(Mr Vaz) Yes. It was not a visit to the house because that would be the only alternative.

  252. I know she was very ill at the time but how did you establish it was Mrs Eggington and not Ms Filkin who was making the call?
  (Mr Vaz) I did not.

  253. Did you then have a further opportunity to discuss that or have you at any time since?
  (Mr Vaz) No[15].

  254. So the information that you gave to the police the following day—I assume it was the following day?
  (Mr Vaz) Whatever the police say when I rang the Chief Constable's office.

  255. Were you satisfied that it had been earlier that day when you spoke to your mother that the alleged call had been taken?
  (Mr Vaz) No because I did not cross-examine her on what was happening because she was having her breathing problems, she had stopped breathing, the ambulance came, she was put on oxygen, she remained on morphine and on a ventilator for three to four weeks, she came off, she relapsed, she went back, she has been in all the hospitals in Leicester, she was then taken by ambulance from London to Leicester. It is just not a suitable opportunity to have a discussion which would clearly worry her and add to the stress that she has been going through.

  256. I appreciate the stress that was subsequent but what I am trying to get to is the prime evidence on which you reported it to the police. Looking back on it, are you satisfied that she gave you sufficient information to be able to make that allegation to the police?
  (Mr Vaz) Again, the word "allegation" is used. I said to the police "What shall I do? This is what I believe she had said; what shall I do?" And their advice, which was good advice, was to monitor the calls (because we have had this in London with Eggington and Gresty) monitor the calls, change the number, which has been done so the number has been changed, and whatever the recommendations were I took them and nothing else happened until Mrs Filkin decided to intervene.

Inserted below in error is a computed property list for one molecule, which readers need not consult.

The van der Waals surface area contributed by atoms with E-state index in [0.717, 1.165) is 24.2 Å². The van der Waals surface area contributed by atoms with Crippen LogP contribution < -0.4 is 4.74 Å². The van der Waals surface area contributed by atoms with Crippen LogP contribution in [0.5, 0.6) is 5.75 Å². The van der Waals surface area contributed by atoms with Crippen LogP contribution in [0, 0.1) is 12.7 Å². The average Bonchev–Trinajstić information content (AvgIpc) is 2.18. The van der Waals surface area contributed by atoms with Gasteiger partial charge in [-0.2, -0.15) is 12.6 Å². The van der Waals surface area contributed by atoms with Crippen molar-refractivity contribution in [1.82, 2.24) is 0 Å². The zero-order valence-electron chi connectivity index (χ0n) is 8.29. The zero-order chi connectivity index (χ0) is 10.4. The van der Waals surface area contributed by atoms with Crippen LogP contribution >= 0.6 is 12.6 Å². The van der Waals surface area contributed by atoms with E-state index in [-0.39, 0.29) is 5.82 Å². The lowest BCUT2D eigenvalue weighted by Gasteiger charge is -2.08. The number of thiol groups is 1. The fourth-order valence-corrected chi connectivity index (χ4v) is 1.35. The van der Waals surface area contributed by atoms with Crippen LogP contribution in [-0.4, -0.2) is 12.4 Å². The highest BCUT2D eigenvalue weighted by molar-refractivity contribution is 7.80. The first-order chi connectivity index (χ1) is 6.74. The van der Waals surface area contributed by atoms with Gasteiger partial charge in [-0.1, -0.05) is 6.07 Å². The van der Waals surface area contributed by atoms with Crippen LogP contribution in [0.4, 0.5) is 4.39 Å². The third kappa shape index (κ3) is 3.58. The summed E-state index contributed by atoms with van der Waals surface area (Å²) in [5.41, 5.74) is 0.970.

257. So did you expect the police to take any action, having given you that advice?
  (Mr Vaz) No. I mean, I have not practised law for a long time, but the complainant clearly has got to be interviewed, and you have got to ask the complainant, "What action do you wish to take?" What the police did in Leicester is they contacted the police in Harrow who said to them, "Well it must be Mrs Gresty, it couldn't be Mrs Eggington, because Mrs Eggington is a former Chief Superintendent, so she would not do anything like that."[16]

  258. But the question really is, did you expect them to follow up; having given you advice about changing the number, monitoring calls and so on, did you expect any further action on the part of the police?
  (Mr Vaz) No, but I expected them at some stage to be able to speak to my mum and deal with whatever she had to say.

  259. So would it be fair to say that you had no expectation of them contacting Miss Eggington or anybody else?
  (Mr Vaz) No. I would not have minded if they had, because I actually asked, "Can you trace the calls?" and they said, "You've got to go through this great centre of call tracing in Swindon, and you've got to find out all this information", and there was no point in doing that.

15   Note by witness: I spoke to her and her consultant (21 January) after the meeting. Back

16   Note by witness: I was paraphrasing. I have no evidence that these actual words were used. Mr Smith's notes confirm contact was made and discussions took place about Mrs Gresty's condition. Back

previous page contents next page

House of Commons home page Parliament home page House of Lords home page search page enquiries index

© Parliamentary copyright 2002
Prepared 8 February 2002